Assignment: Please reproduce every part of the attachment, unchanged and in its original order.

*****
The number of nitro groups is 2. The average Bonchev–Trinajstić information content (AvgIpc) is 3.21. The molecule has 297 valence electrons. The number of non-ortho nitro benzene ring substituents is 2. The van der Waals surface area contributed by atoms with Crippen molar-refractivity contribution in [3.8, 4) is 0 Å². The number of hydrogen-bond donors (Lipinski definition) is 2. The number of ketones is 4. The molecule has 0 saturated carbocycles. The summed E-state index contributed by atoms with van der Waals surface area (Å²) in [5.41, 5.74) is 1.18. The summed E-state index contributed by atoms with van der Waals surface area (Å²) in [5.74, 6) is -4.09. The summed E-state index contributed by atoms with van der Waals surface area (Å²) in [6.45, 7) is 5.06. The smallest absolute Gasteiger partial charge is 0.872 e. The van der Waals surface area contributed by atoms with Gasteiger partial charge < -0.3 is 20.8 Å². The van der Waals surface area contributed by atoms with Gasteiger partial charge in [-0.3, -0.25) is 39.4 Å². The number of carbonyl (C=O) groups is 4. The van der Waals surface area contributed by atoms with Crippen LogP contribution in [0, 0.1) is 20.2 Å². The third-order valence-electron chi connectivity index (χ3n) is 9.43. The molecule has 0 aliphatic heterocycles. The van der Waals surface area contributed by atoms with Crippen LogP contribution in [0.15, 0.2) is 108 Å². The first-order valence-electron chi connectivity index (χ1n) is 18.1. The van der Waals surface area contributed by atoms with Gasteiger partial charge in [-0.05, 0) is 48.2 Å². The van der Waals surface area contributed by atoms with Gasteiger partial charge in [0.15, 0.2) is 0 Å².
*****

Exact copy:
The number of nitro groups is 2. The average Bonchev–Trinajstić information content (AvgIpc) is 3.21. The molecule has 297 valence electrons. The number of non-ortho nitro benzene ring substituents is 2. The van der Waals surface area contributed by atoms with Crippen molar-refractivity contribution in [3.8, 4) is 0 Å². The number of hydrogen-bond donors (Lipinski definition) is 2. The number of ketones is 4. The molecule has 0 saturated carbocycles. The summed E-state index contributed by atoms with van der Waals surface area (Å²) in [5.41, 5.74) is 1.18. The summed E-state index contributed by atoms with van der Waals surface area (Å²) in [5.74, 6) is -4.09. The summed E-state index contributed by atoms with van der Waals surface area (Å²) in [6.45, 7) is 5.06. The smallest absolute Gasteiger partial charge is 0.872 e. The van der Waals surface area contributed by atoms with Gasteiger partial charge < -0.3 is 20.8 Å². The van der Waals surface area contributed by atoms with Gasteiger partial charge in [-0.3, -0.25) is 39.4 Å². The number of carbonyl (C=O) groups is 4. The van der Waals surface area contributed by atoms with Crippen LogP contribution in [0, 0.1) is 20.2 Å². The third-order valence-electron chi connectivity index (χ3n) is 9.43. The molecule has 0 aliphatic heterocycles. The van der Waals surface area contributed by atoms with Crippen LogP contribution in [0.15, 0.2) is 108 Å². The first-order valence-electron chi connectivity index (χ1n) is 18.1. The van der Waals surface area contributed by atoms with Gasteiger partial charge in [-0.05, 0) is 48.2 Å². The van der Waals surface area contributed by atoms with Gasteiger partial charge in [0.15, 0.2) is 0 Å².